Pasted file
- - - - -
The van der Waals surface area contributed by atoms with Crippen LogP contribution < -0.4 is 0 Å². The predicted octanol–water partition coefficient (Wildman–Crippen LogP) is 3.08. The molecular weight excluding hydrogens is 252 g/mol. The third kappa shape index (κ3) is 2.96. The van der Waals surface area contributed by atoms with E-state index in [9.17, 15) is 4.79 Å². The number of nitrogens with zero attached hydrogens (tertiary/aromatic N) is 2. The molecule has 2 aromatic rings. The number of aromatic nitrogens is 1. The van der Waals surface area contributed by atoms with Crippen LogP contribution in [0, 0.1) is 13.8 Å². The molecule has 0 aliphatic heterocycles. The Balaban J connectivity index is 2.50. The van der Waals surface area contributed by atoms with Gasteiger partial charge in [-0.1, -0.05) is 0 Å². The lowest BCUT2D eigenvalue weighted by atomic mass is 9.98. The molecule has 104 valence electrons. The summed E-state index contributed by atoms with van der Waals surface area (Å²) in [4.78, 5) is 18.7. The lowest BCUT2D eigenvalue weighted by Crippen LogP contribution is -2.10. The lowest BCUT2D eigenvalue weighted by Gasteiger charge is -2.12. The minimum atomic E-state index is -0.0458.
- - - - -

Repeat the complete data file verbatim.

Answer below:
The van der Waals surface area contributed by atoms with Crippen LogP contribution < -0.4 is 0 Å². The predicted octanol–water partition coefficient (Wildman–Crippen LogP) is 3.08. The molecular weight excluding hydrogens is 252 g/mol. The third kappa shape index (κ3) is 2.96. The van der Waals surface area contributed by atoms with E-state index in [9.17, 15) is 4.79 Å². The number of nitrogens with zero attached hydrogens (tertiary/aromatic N) is 2. The molecule has 2 aromatic rings. The number of aromatic nitrogens is 1. The van der Waals surface area contributed by atoms with Crippen LogP contribution in [0, 0.1) is 13.8 Å². The molecule has 0 aliphatic heterocycles. The Balaban J connectivity index is 2.50. The van der Waals surface area contributed by atoms with Gasteiger partial charge in [-0.1, -0.05) is 0 Å². The lowest BCUT2D eigenvalue weighted by atomic mass is 9.98. The molecule has 104 valence electrons. The summed E-state index contributed by atoms with van der Waals surface area (Å²) in [4.78, 5) is 18.7. The lowest BCUT2D eigenvalue weighted by Crippen LogP contribution is -2.10. The lowest BCUT2D eigenvalue weighted by Gasteiger charge is -2.12. The minimum atomic E-state index is -0.0458.